By Roger McNamara
I walked down a hallway leading to a door that opened into a massive warehouse-like facility. Inside were machines standing on what looked like hydraulic stilts. I crossed a steel bridge to enter the belly of the beast, which would be my home for the next two days. I had prepared with ground school training so as to make friends with my new foe.
Would I be able to master what I had learned? Would I be able to fly the Airbus A320? Well, not actually the real plane, but a very expensive, Level D flight simulator at the Jet Blue University in Orlando Fla.? I was there to see if I could learn to fly an airplane millions of passengers before me had flown in. I would be trained by the best, Captain Wayne Phillips, a seasoned professional who had a great way of making the complicated sound easy.
As I waited for my session, parades of other pilots entered the facility to receive their training, too. Pilots came in many varieties. Some were there to switch aircraft, others were new to the airline, but the vast majority were returning for retraining. During the latter, which occurred every 12 months, they were put through their paces to refresh their knowledge and skills to make sure they still had what it took to remain on the job. Each pilot received that training from professional instructors, and they had to pass before they could return to work.
Remembering all of this recently got me thinking. Sales is quite a different profession than aviation. And the world of the merchant level salesperson (MLS) is as far from the airline pilot's world as you can get. Imagine if an airline took the position that once you got your pilot's license, you were good to go—indefinitely. "Mr. Pilot, you are good to go," supervisors would say. "You learned to fly 20 years ago; just keep doing what you are doing."
ISOs must address the reality of learning. It should never stop, because when it does, you stop growing. By nature, MLSs are used to calling their own shots, doing it their way. That has worked very well for the longest time, particularly in the business-to-consumer (B2C) space. In the B2C space, an abundance of opportunity kept the average ISO selling—even with race-to-zero pricing. If you had enough activity, you could make up for shrinking margins by signing a few more accounts to your book. Then, unfortunately, the plague of our generation arrived: COVID-19. The ships that had been sailing smoothly up to that point took on water. Businesses closed, leases lapsed, transaction counts fell and residuals plummeted. The abundant opportunity ground to a halt; the game had shifted. The new challenge is in the business-to-business (B2B) sphere.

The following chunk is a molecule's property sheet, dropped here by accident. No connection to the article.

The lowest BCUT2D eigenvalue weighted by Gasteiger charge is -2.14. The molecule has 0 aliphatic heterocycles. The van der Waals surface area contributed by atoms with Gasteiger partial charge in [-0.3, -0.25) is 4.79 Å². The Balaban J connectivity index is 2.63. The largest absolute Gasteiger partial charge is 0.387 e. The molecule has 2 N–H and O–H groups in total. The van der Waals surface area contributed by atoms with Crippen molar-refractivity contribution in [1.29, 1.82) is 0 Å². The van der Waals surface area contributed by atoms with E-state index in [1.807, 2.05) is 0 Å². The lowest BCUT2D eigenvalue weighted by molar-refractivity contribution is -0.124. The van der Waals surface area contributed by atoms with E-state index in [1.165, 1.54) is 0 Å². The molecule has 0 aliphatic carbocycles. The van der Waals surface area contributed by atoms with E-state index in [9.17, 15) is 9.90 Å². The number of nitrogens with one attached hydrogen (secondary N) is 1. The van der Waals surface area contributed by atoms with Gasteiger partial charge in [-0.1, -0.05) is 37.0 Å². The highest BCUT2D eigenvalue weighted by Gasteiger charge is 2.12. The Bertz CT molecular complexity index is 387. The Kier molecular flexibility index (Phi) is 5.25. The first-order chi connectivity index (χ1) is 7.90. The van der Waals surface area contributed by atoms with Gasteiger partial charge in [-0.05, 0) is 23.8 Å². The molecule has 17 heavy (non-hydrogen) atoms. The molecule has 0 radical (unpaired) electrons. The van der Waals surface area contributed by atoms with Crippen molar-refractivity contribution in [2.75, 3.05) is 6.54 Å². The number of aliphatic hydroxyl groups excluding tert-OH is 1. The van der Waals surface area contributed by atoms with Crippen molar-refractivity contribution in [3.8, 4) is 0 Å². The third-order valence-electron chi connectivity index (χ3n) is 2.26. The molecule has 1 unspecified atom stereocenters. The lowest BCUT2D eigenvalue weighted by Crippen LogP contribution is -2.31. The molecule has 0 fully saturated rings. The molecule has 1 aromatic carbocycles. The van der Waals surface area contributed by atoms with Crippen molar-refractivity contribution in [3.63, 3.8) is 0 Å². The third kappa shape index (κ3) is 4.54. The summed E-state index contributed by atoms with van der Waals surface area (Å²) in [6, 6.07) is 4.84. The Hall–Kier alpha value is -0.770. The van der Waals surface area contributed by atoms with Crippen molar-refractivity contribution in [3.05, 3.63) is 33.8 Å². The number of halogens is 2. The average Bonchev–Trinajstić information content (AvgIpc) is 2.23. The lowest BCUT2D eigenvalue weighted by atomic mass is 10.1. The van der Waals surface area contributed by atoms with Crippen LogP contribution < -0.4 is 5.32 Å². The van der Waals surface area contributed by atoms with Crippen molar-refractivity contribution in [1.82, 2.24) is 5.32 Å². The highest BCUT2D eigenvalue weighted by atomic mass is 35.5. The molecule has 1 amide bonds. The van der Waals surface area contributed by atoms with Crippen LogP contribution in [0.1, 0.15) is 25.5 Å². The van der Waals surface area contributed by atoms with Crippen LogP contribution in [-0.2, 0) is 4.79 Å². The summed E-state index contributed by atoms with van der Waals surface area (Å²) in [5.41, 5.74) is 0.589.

Unlike B2C, B2B has been less affected from a payment's perspective. Also, by some accounts, it is a $10 trillion opportunity, with only 8 percent of B2B payment's currently on plastic. That in itself represents an amazing opportunity for the ISO community. Speeding to capture this market are a host of fintech companies that, essentially, are positioning themselves as the new payment terminal providers with software to digitize companies' B2B payments.
With as many as 30.2 million small businesses in the United States, the opportunity to sell in this space has never been greater. Yet it comes with some perils. Selling into the B2B space with the tried and trusted techniques used in the B2C world will meet with failure and wasted effort. Why? Because credit payments are considered the costliest of all payment types when compared with ACH, check and wire. Saving a company a penny or two on a B2B transaction when they already think 2.5 to 3 percent is too much will lead to credit being suppressed as a form of payment. Price is not a value lever, and if you are relying on Level III to save the day, think again.
Landing and servicing B2B accounts requires a different approach, which in turn requires the ISO to take a drastically different path. It requires the ISO to realize something the pilot has known for a long time: training is the shortest path to success.
This may be a hard pill to swallow for many ISOs; you are a fiercely independent group. The key will be to avoid insanity, you know: doing the same thing over and over again and expecting a different result. There are alternatives that can bring you in for a smooth landing because, just like pilots, nobody in this business wants to crash and burn.
Roger McNamara, president, Guide2Interchange, LLC, is a 25+-year veteran of the payments industry, most recently as the director of business development with American Express in the United States. He has sold more than $200 billion worth of card processing and now leads a B2B merchant sales training organization. Contact him by email at Guide2Interchange@gmail.com or by phone at 561-379-3151.
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